Illustrate Shakespeare's Understanding Of Stagecraft In Titus Andronicus Act I

887 words - 4 pages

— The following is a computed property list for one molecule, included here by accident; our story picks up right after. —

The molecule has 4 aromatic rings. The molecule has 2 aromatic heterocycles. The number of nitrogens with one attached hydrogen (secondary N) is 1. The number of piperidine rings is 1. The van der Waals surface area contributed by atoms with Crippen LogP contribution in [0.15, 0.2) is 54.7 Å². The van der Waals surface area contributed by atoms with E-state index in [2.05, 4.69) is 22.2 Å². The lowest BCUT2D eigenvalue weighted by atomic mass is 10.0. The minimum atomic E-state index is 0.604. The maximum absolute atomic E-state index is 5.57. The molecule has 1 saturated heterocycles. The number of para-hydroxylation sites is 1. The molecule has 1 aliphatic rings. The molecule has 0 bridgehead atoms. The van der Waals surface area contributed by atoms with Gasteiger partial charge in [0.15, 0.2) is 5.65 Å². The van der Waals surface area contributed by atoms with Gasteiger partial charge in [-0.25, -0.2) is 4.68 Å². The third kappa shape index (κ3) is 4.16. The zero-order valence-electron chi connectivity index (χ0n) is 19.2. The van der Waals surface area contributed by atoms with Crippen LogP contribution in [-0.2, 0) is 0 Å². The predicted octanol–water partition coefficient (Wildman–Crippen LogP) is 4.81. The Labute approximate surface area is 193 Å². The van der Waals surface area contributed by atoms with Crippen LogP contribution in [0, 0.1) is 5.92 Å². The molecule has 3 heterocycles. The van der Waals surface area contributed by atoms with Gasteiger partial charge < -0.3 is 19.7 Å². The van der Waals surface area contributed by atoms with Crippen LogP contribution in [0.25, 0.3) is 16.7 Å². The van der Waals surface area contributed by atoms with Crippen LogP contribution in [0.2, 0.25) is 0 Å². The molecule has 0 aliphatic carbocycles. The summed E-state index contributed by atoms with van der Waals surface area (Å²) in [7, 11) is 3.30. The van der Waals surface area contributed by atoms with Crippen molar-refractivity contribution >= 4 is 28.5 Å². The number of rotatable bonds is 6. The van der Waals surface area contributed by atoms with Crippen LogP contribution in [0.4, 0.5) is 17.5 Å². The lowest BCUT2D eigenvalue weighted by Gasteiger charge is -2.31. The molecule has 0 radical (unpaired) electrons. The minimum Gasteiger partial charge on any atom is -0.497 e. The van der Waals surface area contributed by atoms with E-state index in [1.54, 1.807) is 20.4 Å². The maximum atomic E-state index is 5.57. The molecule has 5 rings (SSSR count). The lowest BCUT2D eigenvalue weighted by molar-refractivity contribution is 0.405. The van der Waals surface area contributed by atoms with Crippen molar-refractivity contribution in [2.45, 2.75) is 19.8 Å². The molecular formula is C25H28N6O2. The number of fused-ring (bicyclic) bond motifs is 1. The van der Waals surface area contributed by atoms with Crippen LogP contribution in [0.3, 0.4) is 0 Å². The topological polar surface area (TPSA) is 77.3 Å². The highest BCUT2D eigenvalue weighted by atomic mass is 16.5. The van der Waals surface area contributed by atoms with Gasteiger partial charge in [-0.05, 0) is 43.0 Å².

In Shakespeare'sTitus Andronicus, his understanding of stagecraft is not excellent, but very good. The Blood Revenge Tragedy (in the expositional Act I) is set in a violent, male, military society. This, in comparison to the pastoral 'As You Like It' or 'A Midsummer Night's Dream' is a strong and horrific setting, one of revenge and injustice. At the beginning of the play, there is a conflict between Saturninus and Bassianus for the crown of Rome, with their armies. The armies are holding flags and drums to represent their loyalty to their leaders. The conflict is shown by both armies entering from opposing sides of the main stage and meeting in the middle, From the text we find that Saturninus and Bassianus are brothers fighting for the throne. Saturninus declares that he is the first born, whereas Bassianus declares that he is morally superior. Aloft, Marcus holds up the crown as a symbol of the immense power. However, he declares that Titus Andronicus Pias is to be invited to be emperor. Marcus' main reasons for this decision include nobleness, bravery and incredible leadership in the ten years of war (in which twenty of his twenty-five sons have perished). This is the first description of Titus and is very flattering. Saturninus and Bassianus have a sudden change of heart, which shows primitive writing techniques. Bassianus says that he will marry Titus' daughter and his soldiers leave; showing the conflict is over.Drums sound; these drums are slower than the previous flourish, thus denoting a more solemn scene. This is strengthened by the coffin that is brought on, draped in black. Shakespeare uses a prop to tell the story. Because four of Titus' sons follow the coffin, we assume that it is another of his sons in it. Also, Shakespeare needs not to tell, in the text, that this son has died. Shakespeare's grapple of stagecraft is well developed in this scene. With the coffin come the imprisoned Goths: Tamora, with her three sons and Aaron the Moor. From the coffin, Shakespeare establishes sympathy for Titus; from the Goths, the audience understand that Titus is victorious, even in his sorrow. As Titus speaks, we learn of the victory and that twenty-one of his twenty-five sons have died in battle. The opening of his son's tomb is very solemn and gives an impression of great tension on Titus' behalf.Tamora is on her knees, although no Queen would kneel for anyone other than her King. The kneeling signifies submission. She pleads with Titus to let her son go, as Lucius (another of Titus' sons) has demanded a human...

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